On 6 November in The Hague, Netherlands, UIC together with the PREDICT project partners organised the first PREDICT Workshop on UIC case study.
In the framework of the PREDICT project, three table-top exercises will be organised around three use cases developed in close engagement with the end-user community. These engagements intend to assess their understanding of Critical Infrastructure dependencies and the potential of cascading effects in case of failures, to identify their needs for supporting tools in their decision making processes, and – at later stages in the project – to assess the value of interim and final versions of the PREDICT Suite.
This experts meeting was the initial kick-off meeting of the use case on International Railway Emergency. It set the stage, presented the objective of PREDICT and outlined the scenario of the case. End-users were invited to validate this scenario, and exchanged their views on best practices, use of tools and operational requirements for decision support tools in crisis situations.
Within the scope of the project WP 7 / Task 7.1 Guidance to Case Leaders to engage End-users and elicit End-user requirements, the presented railway scenario covers a dangerous goods freight train derailment and fire.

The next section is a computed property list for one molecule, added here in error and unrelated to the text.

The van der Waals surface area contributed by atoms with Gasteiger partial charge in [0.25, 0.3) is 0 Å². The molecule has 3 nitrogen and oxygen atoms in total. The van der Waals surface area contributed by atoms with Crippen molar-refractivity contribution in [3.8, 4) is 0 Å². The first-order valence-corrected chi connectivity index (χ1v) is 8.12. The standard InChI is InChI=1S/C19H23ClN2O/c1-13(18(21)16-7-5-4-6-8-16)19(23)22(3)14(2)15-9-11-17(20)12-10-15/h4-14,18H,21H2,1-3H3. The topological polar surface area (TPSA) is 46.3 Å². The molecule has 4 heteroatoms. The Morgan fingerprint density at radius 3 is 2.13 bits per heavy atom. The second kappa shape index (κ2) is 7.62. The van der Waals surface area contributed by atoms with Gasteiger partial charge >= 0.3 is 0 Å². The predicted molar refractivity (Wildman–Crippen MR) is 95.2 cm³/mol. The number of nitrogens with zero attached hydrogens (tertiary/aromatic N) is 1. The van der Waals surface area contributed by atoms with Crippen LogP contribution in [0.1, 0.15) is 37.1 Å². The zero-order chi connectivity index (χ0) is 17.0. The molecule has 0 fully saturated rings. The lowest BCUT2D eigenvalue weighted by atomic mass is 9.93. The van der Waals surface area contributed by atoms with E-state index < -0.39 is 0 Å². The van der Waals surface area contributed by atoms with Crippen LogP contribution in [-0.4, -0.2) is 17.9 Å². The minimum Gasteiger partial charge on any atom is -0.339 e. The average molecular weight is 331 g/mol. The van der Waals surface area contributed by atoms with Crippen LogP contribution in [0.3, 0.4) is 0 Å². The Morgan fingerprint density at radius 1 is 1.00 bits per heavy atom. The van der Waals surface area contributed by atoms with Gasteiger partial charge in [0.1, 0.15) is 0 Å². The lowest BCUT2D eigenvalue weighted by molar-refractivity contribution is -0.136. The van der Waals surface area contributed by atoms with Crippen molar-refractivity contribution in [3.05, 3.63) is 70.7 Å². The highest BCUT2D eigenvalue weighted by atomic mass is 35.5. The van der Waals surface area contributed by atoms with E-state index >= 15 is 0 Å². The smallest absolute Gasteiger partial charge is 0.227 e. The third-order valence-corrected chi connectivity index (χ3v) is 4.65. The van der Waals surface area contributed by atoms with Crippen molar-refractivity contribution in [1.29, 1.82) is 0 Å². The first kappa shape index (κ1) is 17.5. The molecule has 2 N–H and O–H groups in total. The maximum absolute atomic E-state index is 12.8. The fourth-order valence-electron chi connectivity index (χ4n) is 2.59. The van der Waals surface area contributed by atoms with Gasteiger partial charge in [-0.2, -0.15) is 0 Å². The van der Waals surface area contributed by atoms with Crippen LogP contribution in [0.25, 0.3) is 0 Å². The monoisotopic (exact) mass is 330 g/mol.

The location of the accident is close to the tunnel in Rheinartzkehl (one side in Germany, the other one in Belgium). The main objectives of this scenario are to increase awareness and understanding of cascading effects, enhance their preparedness and improve their response capability in case of cascading failures. This case study will be transformed into a tabletop exercise in the future.
The consequences of this scenario are two tanks loaded with liquid gas that set fire to the other train wagons also containing dangerous chemicals. The wind blows pushing the chemical cloud towards the Netherlands and partially into Belgium. Finally, the explosions and heat of the fire extend to the surrounding area into a small farm. People and animals need to be evacuated (two fatalities and six severely injured).
Following the presentation of the scenario, fruitful discussions were held between the experts. It was finally decided to adopt a common position in concluding that this case study will have three different member states covering at least two operational levels (civil protection and railways): one for first responders gathering technical and functional needs. Another dedicated to certain end-user needs to which the process is dedicated.
The next step following this workshop will be to better understand the roles and responsibilities of each of the two levels and their interdependencies.